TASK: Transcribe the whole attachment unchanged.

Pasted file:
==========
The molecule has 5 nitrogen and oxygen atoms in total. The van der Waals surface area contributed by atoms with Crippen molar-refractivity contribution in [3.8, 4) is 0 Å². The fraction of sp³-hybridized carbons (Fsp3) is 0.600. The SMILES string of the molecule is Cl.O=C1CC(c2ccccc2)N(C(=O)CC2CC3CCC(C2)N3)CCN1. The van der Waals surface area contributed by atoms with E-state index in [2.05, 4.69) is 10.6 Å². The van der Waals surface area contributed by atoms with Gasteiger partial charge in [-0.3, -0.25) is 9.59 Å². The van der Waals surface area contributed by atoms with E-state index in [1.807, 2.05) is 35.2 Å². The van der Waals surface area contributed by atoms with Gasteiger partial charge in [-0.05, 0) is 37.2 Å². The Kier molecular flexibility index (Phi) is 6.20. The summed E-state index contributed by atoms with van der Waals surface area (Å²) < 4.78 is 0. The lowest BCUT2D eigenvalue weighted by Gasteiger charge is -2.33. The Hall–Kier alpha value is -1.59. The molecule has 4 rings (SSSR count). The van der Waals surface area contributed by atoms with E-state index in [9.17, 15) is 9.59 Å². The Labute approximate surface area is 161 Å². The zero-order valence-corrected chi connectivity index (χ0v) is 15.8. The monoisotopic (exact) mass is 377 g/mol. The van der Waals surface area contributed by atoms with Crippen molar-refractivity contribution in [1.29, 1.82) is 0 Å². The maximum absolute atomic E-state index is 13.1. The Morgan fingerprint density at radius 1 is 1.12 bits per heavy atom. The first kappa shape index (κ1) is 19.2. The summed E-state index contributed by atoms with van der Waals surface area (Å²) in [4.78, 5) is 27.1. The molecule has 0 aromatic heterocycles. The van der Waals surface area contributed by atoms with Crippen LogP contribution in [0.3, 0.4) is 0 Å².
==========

The molecule has 5 nitrogen and oxygen atoms in total. The van der Waals surface area contributed by atoms with Crippen molar-refractivity contribution in [3.8, 4) is 0 Å². The fraction of sp³-hybridized carbons (Fsp3) is 0.600. The SMILES string of the molecule is Cl.O=C1CC(c2ccccc2)N(C(=O)CC2CC3CCC(C2)N3)CCN1. The van der Waals surface area contributed by atoms with E-state index in [2.05, 4.69) is 10.6 Å². The van der Waals surface area contributed by atoms with Gasteiger partial charge in [-0.3, -0.25) is 9.59 Å². The van der Waals surface area contributed by atoms with E-state index in [1.807, 2.05) is 35.2 Å². The van der Waals surface area contributed by atoms with Gasteiger partial charge in [-0.05, 0) is 37.2 Å². The Kier molecular flexibility index (Phi) is 6.20. The summed E-state index contributed by atoms with van der Waals surface area (Å²) < 4.78 is 0. The lowest BCUT2D eigenvalue weighted by Gasteiger charge is -2.33. The Hall–Kier alpha value is -1.59. The molecule has 4 rings (SSSR count). The van der Waals surface area contributed by atoms with E-state index in [9.17, 15) is 9.59 Å². The Labute approximate surface area is 161 Å². The zero-order valence-corrected chi connectivity index (χ0v) is 15.8. The monoisotopic (exact) mass is 377 g/mol. The van der Waals surface area contributed by atoms with Crippen molar-refractivity contribution in [1.29, 1.82) is 0 Å². The maximum absolute atomic E-state index is 13.1. The Morgan fingerprint density at radius 1 is 1.12 bits per heavy atom. The first kappa shape index (κ1) is 19.2. The summed E-state index contributed by atoms with van der Waals surface area (Å²) in [4.78, 5) is 27.1. The molecule has 0 aromatic heterocycles. The van der Waals surface area contributed by atoms with Crippen LogP contribution in [0.3, 0.4) is 0 Å².